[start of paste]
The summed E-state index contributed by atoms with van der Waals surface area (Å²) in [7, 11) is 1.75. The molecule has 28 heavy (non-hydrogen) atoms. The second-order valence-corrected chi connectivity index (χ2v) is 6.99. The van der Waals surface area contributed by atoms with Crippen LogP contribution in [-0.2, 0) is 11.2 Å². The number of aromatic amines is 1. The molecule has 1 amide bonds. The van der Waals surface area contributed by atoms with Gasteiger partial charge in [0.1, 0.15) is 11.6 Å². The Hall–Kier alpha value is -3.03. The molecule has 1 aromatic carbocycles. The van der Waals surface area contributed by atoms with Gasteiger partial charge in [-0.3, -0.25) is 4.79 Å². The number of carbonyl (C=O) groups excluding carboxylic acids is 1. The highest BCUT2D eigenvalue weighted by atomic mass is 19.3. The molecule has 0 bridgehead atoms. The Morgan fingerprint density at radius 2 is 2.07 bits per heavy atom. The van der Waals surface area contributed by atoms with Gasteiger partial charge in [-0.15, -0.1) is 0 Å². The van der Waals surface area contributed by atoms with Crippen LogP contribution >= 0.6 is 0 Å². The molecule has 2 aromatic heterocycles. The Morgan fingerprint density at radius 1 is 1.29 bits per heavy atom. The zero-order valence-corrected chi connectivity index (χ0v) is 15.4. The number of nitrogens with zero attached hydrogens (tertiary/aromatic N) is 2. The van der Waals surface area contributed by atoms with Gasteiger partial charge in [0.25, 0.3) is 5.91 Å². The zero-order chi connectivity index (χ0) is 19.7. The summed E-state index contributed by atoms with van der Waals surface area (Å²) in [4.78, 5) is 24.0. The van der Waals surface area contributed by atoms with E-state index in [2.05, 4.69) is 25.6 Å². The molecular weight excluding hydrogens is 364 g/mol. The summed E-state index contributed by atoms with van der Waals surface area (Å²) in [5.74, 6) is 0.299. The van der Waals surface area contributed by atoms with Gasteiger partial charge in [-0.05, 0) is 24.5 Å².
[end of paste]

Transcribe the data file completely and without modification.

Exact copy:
The summed E-state index contributed by atoms with van der Waals surface area (Å²) in [7, 11) is 1.75. The molecule has 28 heavy (non-hydrogen) atoms. The second-order valence-corrected chi connectivity index (χ2v) is 6.99. The van der Waals surface area contributed by atoms with Crippen LogP contribution in [-0.2, 0) is 11.2 Å². The number of aromatic amines is 1. The molecule has 1 amide bonds. The van der Waals surface area contributed by atoms with Gasteiger partial charge in [0.1, 0.15) is 11.6 Å². The Hall–Kier alpha value is -3.03. The molecule has 1 aromatic carbocycles. The van der Waals surface area contributed by atoms with Gasteiger partial charge in [-0.3, -0.25) is 4.79 Å². The number of carbonyl (C=O) groups excluding carboxylic acids is 1. The highest BCUT2D eigenvalue weighted by atomic mass is 19.3. The molecule has 0 bridgehead atoms. The Morgan fingerprint density at radius 2 is 2.07 bits per heavy atom. The van der Waals surface area contributed by atoms with Gasteiger partial charge in [-0.15, -0.1) is 0 Å². The van der Waals surface area contributed by atoms with Crippen LogP contribution >= 0.6 is 0 Å². The molecule has 2 aromatic heterocycles. The Morgan fingerprint density at radius 1 is 1.29 bits per heavy atom. The zero-order valence-corrected chi connectivity index (χ0v) is 15.4. The number of nitrogens with zero attached hydrogens (tertiary/aromatic N) is 2. The van der Waals surface area contributed by atoms with Gasteiger partial charge in [0.25, 0.3) is 5.91 Å². The zero-order chi connectivity index (χ0) is 19.7. The summed E-state index contributed by atoms with van der Waals surface area (Å²) in [4.78, 5) is 24.0. The van der Waals surface area contributed by atoms with E-state index in [2.05, 4.69) is 25.6 Å². The molecular weight excluding hydrogens is 364 g/mol. The summed E-state index contributed by atoms with van der Waals surface area (Å²) in [5.74, 6) is 0.299. The van der Waals surface area contributed by atoms with Gasteiger partial charge in [-0.05, 0) is 24.5 Å².